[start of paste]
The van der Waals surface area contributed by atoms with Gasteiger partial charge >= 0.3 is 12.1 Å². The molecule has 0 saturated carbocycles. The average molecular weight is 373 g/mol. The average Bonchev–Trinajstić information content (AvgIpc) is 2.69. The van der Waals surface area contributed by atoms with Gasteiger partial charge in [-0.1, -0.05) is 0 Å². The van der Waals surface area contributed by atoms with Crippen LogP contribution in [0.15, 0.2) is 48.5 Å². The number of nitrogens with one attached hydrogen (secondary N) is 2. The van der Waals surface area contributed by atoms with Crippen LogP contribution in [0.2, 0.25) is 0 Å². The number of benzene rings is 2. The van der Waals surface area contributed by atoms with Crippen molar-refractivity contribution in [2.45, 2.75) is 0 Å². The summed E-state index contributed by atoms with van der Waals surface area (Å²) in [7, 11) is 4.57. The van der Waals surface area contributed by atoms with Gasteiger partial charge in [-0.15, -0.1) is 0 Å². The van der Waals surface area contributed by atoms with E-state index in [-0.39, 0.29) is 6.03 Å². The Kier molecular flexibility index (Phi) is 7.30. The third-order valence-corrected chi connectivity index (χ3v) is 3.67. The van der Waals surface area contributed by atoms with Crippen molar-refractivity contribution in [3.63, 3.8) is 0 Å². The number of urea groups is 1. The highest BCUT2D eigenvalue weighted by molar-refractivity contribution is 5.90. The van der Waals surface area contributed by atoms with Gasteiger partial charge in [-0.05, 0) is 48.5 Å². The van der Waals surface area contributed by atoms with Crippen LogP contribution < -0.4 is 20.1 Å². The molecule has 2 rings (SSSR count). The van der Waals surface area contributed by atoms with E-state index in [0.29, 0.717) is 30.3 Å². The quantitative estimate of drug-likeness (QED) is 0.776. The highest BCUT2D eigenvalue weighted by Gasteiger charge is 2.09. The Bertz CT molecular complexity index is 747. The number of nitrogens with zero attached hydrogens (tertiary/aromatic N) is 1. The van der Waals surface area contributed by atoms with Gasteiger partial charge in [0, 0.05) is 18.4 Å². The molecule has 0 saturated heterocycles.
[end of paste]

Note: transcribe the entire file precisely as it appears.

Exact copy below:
The van der Waals surface area contributed by atoms with Gasteiger partial charge >= 0.3 is 12.1 Å². The molecule has 0 saturated carbocycles. The average molecular weight is 373 g/mol. The average Bonchev–Trinajstić information content (AvgIpc) is 2.69. The van der Waals surface area contributed by atoms with Gasteiger partial charge in [-0.1, -0.05) is 0 Å². The van der Waals surface area contributed by atoms with Crippen LogP contribution in [0.15, 0.2) is 48.5 Å². The number of nitrogens with one attached hydrogen (secondary N) is 2. The van der Waals surface area contributed by atoms with Crippen LogP contribution in [0.2, 0.25) is 0 Å². The number of benzene rings is 2. The van der Waals surface area contributed by atoms with Crippen molar-refractivity contribution in [2.45, 2.75) is 0 Å². The summed E-state index contributed by atoms with van der Waals surface area (Å²) in [7, 11) is 4.57. The van der Waals surface area contributed by atoms with Gasteiger partial charge in [-0.15, -0.1) is 0 Å². The van der Waals surface area contributed by atoms with E-state index in [-0.39, 0.29) is 6.03 Å². The Kier molecular flexibility index (Phi) is 7.30. The third-order valence-corrected chi connectivity index (χ3v) is 3.67. The van der Waals surface area contributed by atoms with Crippen molar-refractivity contribution in [3.63, 3.8) is 0 Å². The number of urea groups is 1. The highest BCUT2D eigenvalue weighted by molar-refractivity contribution is 5.90. The van der Waals surface area contributed by atoms with Gasteiger partial charge in [-0.05, 0) is 48.5 Å². The van der Waals surface area contributed by atoms with Crippen LogP contribution < -0.4 is 20.1 Å². The molecule has 2 rings (SSSR count). The van der Waals surface area contributed by atoms with E-state index in [0.29, 0.717) is 30.3 Å². The quantitative estimate of drug-likeness (QED) is 0.776. The highest BCUT2D eigenvalue weighted by Gasteiger charge is 2.09. The Bertz CT molecular complexity index is 747. The number of nitrogens with zero attached hydrogens (tertiary/aromatic N) is 1. The van der Waals surface area contributed by atoms with Gasteiger partial charge in [0, 0.05) is 18.4 Å². The molecule has 0 saturated heterocycles.